Wonderware focuses on front-line innovation
Built around the theme of “enabling innovation for real-time operational excellence,” Wonderware's 2008 WonderWorld conference, held in Las Vegas, Oct. 6-8, 2008, spotlighted the company's new technologies and a refined approach to positioning and developing its products. “Wonderware is focused on enabling the success of a wide range of production workers by delivering access...
Built around the theme of “enabling innovation for real-time operational excellence,” Wonderware's 2008 WonderWorld conference, held in Las Vegas, Oct. 6-8, 2008, spotlighted the company's new technologies and a refined approach to positioning and developing its products.
“Wonderware is focused on enabling the success of a wide range of production workers by delivering access to production data to anyone who needs it,” said Rashesh Mody, vice president of global product management. “Our roadmap is now centered on empowering workers at all levels, by making the technologies they use simpler and developing greater specific industry focus through collaboration with partners and other companies, even those that could be considered competitors.”
Serving as the base for this empowerment of front line workers is Wonderware's system platform, which is built on the company's ArchestrA technology. Through the recently introduced Wonderware Developer Network, the company is opening up the Wonderware system platform to partners and customers for the development of new functionality and complementary products.
As an example of Wonderware's partner and end-user collaborative efforts that drive the Wonderware Developer Network, Mody cited an example of how a primary user request to enable timestamp propagation beyond the PLC and into devices, application objects, and clients was recently enacted in the Wonderware system platform as a result of customer and system integrator partner input.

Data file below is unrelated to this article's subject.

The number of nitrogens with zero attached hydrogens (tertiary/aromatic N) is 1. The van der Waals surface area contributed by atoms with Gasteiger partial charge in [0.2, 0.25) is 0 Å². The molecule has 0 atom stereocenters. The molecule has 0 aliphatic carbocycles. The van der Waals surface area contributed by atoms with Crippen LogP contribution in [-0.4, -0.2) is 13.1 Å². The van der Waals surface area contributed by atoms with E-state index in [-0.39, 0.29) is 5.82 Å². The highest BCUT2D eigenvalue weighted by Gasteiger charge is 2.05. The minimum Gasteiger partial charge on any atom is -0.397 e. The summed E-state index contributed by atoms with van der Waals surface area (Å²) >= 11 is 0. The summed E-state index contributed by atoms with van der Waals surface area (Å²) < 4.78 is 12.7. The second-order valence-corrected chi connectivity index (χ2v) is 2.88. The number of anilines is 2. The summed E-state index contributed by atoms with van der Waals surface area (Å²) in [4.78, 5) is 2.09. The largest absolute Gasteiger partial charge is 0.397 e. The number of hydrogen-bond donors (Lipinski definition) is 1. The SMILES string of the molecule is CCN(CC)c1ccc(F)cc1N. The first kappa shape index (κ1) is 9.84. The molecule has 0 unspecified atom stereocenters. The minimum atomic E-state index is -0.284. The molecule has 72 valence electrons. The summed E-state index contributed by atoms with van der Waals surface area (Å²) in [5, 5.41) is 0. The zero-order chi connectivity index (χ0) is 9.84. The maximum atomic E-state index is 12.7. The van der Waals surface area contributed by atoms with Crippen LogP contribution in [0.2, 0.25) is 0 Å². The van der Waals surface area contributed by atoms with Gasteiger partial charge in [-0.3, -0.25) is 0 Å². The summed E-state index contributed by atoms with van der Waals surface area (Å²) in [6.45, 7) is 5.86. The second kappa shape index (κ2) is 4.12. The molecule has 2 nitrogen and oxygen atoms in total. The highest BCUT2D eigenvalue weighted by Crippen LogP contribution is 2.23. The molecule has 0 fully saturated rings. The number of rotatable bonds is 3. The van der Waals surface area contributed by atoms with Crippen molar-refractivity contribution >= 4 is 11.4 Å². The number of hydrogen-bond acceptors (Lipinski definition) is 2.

Wonderware president Sudipta Bhattacharya sees the company's focus on empowerment of front-line workers as key to maintaining end users' competitiveness. “My biggest concern moving forward with regard to manufacturing competitiveness is how so many people in operations are not in a position or able to articulate their ideas. Our focus is on getting them to contribute. What they have to say might not be the next big idea, but the many small, incremental ideas they provide can be just as beneficial as one big idea from an articulate visionary,” he said.
Driven by this new approach, Bhattacharya said he expects Wonderware to continue “out-innovating” its peer group. “Our heritage has been in developing simple solutions that plugged into PLCs,” he said. “Now our technologies have scaled into massive systems that run airports, transportation systems, and huge facilities. But we've never given up our core focus on simplifying the interaction between users and technology.”
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Before the calendar turned, 2016 already had the makings of a pivotal year for manufacturing, and for the world.
There were the big events for the year, including the United States as Partner Country at Hannover Messe in April and the 2016 International Manufacturing Technology Show in Chicago in September. There's also the matter of the U.S. presidential elections in November, which promise to shape policy in manufacturing for years to come.
But the year started with global economic turmoil, as a slowdown in Chinese manufacturing triggered a worldwide stock hiccup that sent values plummeting. The continued plunge in world oil prices has resulted in a slowdown in exploration and, by extension, the manufacture of exploration equipment.
Read more: 2015 Salary Survey